precision component machine parts used in the aviation industry

Here at Tax Credits Group, we’re often asked if tool and die shops can qualify for the R&D tax credit.

The short answer—absolutely.

The longer answer to whether your work is eligible for the R&D tax credit requires a deep dive into IRC § 41, which outlines a “4-Part Test” which all jobs or projects must meet to qualify for the credit.

With that in mind, let’s look at each of these four parts as they relate to the tool and die Industry:

1. Permitted Purpose Test
This test states that in order to qualify for the credit there must be a resultant “business component.” Simply put, this means you must be developing a new product, process, computer software, technique, formula, or invention. — The good news is that this requirement is a pretty big umbrella.

For tool and die makers, many projects have stringent specifications presented by the customer—think cost, tolerances, durability, unique materials etc.—which require custom designed products and new design methods. Not to mention the way shops are constantly challenged to adapt to newer, lighter materials and other industry evolution’s aimed at reducing the overall part cost. The point is that most projects present enough new and unique challenges to pass test number one.

2. Development Uncertainty Test
If your are uncertain about whether or not you have the capability to complete a project, the method you’ll use to complete the project, or the appropriate design needed to complete the project, you’ll likely pass test number two. And as we discussed above, the constantly changing requirements of this industry often present significant technical uncertainties at the outset of projects. Here are just a few examples:

  • Can a tool, die or mold be developed to meet all of the project specifications
  • How will you handle venting and cooling to address temperature-related issues
  • Can a die be developed to allow proper injection of new/difficult materials
  • Can a die be developed to allow proper ejection of a completed part
  • Can the design meet the required tolerances and durability requirements the customer demands

The takeaway here is that you don’t have to be convinced the project will fail for it to qualify. Simply being unsure of how you will accomplish the goals of the project is often enough to meet this test.

3. Process of Experimentation Test
This test requires you to “engage in an evaluative process capable of identifying and evaluating more than one alternative to achieve the desired result.” Think prototypes, mock-ups, early failures and multiple iterations.

The tool and die industry is typically well-suited to meet this test because things often don’t work as planned the first time around, requiring some trial and error experimentation to get things right. Even better, there is often a great deal of associated documentation to demonstrate the many alternatives considered (CAD designs and part drawings are especially helpful).

Here are a few examples of a typical “experimentation” in the tool and die industry:

  • Initial review of part drawing and specification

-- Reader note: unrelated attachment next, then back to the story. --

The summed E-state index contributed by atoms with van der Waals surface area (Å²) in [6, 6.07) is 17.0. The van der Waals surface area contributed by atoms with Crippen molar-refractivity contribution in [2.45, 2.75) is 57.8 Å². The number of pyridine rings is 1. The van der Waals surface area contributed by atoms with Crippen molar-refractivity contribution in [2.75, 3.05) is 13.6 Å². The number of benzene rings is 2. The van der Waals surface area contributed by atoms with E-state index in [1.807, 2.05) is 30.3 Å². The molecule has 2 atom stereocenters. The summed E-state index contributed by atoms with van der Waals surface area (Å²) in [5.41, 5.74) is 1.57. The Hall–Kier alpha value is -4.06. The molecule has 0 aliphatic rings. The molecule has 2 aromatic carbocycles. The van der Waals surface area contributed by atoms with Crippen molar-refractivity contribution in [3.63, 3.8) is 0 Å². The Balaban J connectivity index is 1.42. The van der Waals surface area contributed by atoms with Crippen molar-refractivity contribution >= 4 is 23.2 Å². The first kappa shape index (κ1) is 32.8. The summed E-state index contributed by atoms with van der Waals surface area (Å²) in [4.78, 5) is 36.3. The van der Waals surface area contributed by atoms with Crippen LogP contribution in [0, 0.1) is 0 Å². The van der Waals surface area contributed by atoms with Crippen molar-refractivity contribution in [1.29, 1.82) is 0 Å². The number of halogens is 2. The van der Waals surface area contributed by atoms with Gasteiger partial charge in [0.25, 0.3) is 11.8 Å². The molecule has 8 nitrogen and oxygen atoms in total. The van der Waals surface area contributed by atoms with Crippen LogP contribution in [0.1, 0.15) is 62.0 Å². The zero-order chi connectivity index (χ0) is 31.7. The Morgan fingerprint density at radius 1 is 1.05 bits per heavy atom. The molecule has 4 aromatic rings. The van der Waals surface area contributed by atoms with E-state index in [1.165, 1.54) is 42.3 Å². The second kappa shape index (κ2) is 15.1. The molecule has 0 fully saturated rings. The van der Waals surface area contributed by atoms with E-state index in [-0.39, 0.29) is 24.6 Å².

• Internal evaluation of capability to design to specification
  • Interaction with customers regarding suggested improvements to part design or material to be used that may improve functionality and production capabilities
  • Initial CAD design of die and submission to customer for initial design review and approval
  • Construction of prototypes dies and tooling
  • Prototype production runs and quality assurance of parts produced
  • Multiple iterations of re-design until die is completed and final approval is received

4. Technological in Nature Test
This test simply requires that the activities performed rely on the principles of the physical sciences. There’s typically no trouble here, since the modern tool and die industry is basically built on the fundamental principles of engineering and computer science.

Still unsure how the R&D tax credit might apply to you?

Here are two real world examples. One is a small shop, one is a much larger operation:

  • A small Ohio fabricator and tool and die facility was designing and producing unique parts for the auto industry. We reviewed eligibility rules and requirements and worked with management to identify qualifying activities and credit eligible employees. After identifying a core team of approximately 10 employees from various departments including project managers, shop supervisors, and tooling designers, we calculated an annual federal credit of approximately $21,000 with an additional credit of $4,000 at the state level for a total annual benefit of $25,000.
  • A large Wisconsin tool and die facility was specializing in molds and tooling capable of handling many new and unique materials and complex designs for the auto industry as well as several other sectors. We interviewed management and staff to determine qualifying projects and activities and to determine the amount of time certain key employees spent on qualifying R&D activities. The study included two C-suite level employees who were intimately involved in the design process, as well as several design engineers and CAD/CNC programmers. Based on the strength of the qualifying activities, a multi-year study was undertaken that captured a total benefit of approximately $185,000.

To learn more about whether or not your tool and die company is leaving valuable tax savings on the table, contact Tax Credits Group today for a no-cost consultation http://taxcreditsgroup.com/contact-us/

About the Author: Bethany Jones-Worner

Bethany Jones-Worner is Managing Director of TCG. With a decade of experience in Research and Development Tax Credit consulting, she’s helped her clients in the banking, software and manufacturing industries save millions.